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Visit to the Village
The Hungarian Gendarmerie.In the summer of 1940, Mother and I travelled to Budszentmihaly, the village where she was born. By that time, Jews travelled very little as it had become unsafe. Jews were frequently attacked by Christian travellers or by the gendarmes who “guarded” the train stations. But Mother and I didn’t look Jewish, we spoke Hungarian and German well and we carefully concealed our true identities. Nevertheless, we were fearful throughout our journey. I had to sit quietly, without running around or talking to anyone. The trip was extremely long and boring!

We stayed with Mother’s childhood girlfriend and her parents. They were warm-hearted peasants who welcomed us into their home and set out to fatten me during our stay. Mother’s old school chum, Sari Juliska, was an important person in the village as she was the postmistress and she owned the only tobacco store. In the few weeks we spent there, I divided my time between hanging around the tobacco store in the heart of the village, and stuffing myself with fresh fruit, picked off the trees in the courtyard. Village life fascinated me: the chickens wandering around, the roosters waking us up at dawn, and the fresh fruit that hung from the trees, begging to be picked.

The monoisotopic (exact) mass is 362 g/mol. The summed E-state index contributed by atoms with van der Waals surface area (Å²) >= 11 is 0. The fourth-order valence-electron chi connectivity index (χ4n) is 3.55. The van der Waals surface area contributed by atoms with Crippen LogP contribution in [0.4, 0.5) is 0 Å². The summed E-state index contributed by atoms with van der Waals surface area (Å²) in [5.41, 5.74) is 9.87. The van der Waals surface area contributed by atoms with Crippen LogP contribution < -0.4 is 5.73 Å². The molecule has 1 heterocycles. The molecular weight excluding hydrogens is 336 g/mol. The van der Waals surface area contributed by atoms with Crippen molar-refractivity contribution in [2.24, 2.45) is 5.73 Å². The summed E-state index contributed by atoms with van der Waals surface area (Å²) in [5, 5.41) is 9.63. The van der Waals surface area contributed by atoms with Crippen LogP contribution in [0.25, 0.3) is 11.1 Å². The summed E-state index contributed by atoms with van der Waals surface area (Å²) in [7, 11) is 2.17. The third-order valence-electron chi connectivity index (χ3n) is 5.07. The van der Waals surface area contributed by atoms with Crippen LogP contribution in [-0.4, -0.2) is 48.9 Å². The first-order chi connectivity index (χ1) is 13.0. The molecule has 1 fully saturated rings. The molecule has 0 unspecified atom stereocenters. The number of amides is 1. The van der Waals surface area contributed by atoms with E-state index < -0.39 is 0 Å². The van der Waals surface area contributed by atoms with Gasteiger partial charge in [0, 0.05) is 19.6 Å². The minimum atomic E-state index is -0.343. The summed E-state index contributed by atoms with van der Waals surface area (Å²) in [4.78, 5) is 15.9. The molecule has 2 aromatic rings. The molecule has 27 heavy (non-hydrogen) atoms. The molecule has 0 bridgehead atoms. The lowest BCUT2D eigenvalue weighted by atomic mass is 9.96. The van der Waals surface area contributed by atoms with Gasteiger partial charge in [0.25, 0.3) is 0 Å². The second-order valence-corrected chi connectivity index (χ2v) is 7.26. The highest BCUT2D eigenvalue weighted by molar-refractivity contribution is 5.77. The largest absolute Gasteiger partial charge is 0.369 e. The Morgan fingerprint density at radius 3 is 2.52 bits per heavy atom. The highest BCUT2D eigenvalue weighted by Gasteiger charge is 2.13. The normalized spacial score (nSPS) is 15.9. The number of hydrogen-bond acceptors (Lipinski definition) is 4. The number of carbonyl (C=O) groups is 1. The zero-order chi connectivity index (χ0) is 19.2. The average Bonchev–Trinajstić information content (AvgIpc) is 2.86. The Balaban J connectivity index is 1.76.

I was sternly warned not to reveal we were Jewish to anyone, Gendarmes supervised deportation of Jews from Hungarian villages.not to talk to strangers, and whenever I saw gendarmes from the distance, to cross to the other side of the road. I feared those gendarmes; they looked menacing and cruel to me even though I didn’t truly understand the threat they represented.

We had relatives living in that village. I vaguely recall visiting a frightened older couple in their home. We went there cautiously and made sure that no one saw us entering or leaving their house. They told Mother in hushed tones about how badly they were treated, as one of the few Jewish families of the village. They owned the local flour mill and had gentile customers who sometimes refused to pay them and had, on occasion, physically assaulted them. But they had to continue serving these customers in order to avoid a visit by the dreaded gendarmes. I found this all very confusing and didn’t see what any of it had to do with us.

That was the last time we saw those relatives. They were among the victims of the 1944 summer deportations to Auschwitz.

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